Observation Date: 11/09/2013
Carlton Ridge and terrain nearby.
Skied a 250 ft NE 30 degree facing chute. Wind loaded with nice consolidated powder.
Dug Pit 40 ft down from entrance on approx 34 deg slope, skiers left of gut. 18 inches powder on top of 6 inches of consolidated (firm) snow.
CT22 on a traverse (diagonal and crumbly) plane @ 18 inches. “Lets go skiing!” (Right?)
Perfect Ski Weather. 30 degrees and grey bird to sunny.
Very little wind.
New Snow: No New Snow
Snow from Mid-week had settled into nice bouncy powder on less wind affected slopes. Signs of significant wind affect from previous 3 days. Wind had likely transported significant amounts of snow recently (wed, thurs, fri).
from above… “Whuumphh!”
Upon entrance to the chute, a crack propagated 40 ft across the top of entire chute. The top 18 inches shifted maybe a 1/4 of an inch and stopped.
Had this gone… our skier would have likely been seriously injured or worse.
Observed Danger Rating:
We had been on North, South, Southwest, and west slopes all less than 30deg with no signs of instability.
Pit results were good.
What did I do wrong?
1 Lulled into false positive by lack of complexity of snowpack.
2 Lack of concentration while executing test.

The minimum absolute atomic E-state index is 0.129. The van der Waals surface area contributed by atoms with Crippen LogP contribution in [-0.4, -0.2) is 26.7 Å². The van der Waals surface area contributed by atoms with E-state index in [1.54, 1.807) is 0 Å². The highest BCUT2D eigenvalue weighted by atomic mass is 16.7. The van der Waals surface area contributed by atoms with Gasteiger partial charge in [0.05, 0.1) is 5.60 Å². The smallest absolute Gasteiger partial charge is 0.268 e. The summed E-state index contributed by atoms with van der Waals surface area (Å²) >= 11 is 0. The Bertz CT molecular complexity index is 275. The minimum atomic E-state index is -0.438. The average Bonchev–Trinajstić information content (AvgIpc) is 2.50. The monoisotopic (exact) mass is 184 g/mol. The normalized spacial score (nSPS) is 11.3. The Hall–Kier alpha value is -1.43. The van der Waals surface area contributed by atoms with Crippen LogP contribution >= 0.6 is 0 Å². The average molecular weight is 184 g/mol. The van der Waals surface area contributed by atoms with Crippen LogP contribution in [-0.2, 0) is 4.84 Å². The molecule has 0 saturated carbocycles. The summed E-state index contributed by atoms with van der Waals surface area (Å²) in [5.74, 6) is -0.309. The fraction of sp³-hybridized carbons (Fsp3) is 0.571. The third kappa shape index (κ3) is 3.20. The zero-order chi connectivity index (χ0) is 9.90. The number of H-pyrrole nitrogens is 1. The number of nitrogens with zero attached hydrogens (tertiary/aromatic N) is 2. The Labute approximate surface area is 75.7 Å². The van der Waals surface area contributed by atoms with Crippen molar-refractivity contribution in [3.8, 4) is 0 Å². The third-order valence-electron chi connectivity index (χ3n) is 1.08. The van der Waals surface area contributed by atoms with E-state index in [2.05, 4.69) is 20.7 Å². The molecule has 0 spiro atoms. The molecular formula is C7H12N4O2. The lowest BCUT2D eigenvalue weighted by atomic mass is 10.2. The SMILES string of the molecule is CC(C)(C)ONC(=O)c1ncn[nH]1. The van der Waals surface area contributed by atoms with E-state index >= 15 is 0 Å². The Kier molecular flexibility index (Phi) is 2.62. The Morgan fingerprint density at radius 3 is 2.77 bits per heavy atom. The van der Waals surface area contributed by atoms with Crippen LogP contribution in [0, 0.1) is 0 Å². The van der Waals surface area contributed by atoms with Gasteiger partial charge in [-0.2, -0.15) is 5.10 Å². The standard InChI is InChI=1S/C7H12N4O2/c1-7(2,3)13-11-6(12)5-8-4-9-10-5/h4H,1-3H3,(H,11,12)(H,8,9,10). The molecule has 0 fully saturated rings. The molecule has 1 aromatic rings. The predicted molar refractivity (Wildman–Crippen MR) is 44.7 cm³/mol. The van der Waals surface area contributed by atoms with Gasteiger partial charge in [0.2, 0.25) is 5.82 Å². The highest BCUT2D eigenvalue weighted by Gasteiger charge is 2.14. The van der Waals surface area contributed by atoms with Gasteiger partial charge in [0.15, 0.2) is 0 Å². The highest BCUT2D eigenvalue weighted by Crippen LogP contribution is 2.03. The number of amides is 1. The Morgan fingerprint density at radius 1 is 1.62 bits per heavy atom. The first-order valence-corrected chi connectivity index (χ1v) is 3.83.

There probably was a failure @ < 10 that I missed in the snowpit test. Most likely on a buried surface hoar or facet. Though I have dug hundreds of pits, I was a bit too excited this day. I had expected a positive result due to lack of numerous layers. I didn’t closely observe the one interface that was present. The column probably shifted ever so slightly, but because the top 18 inches of powder compressed significantly on taps 1-10, I didn’t notice.
The Pit test did probably describe the stability fairly accurately. Though there was an interface failure, the slope didn’t slide. In the pit (steeper than gut) the column probably failed, but did’t move due to enough friction after failure.
This of course was mostly luck.
I got an early reminder this season (first day) that hundreds of pits an hundreds of successful days in avalanche terrain doesn’t guarantee a proper pit interpretation. Please be very careful out there. Never expect positive results. If you only dig one pit – pay 100% full attention. Better yet dig two with 100% full attention.
Observer: Steven Geiger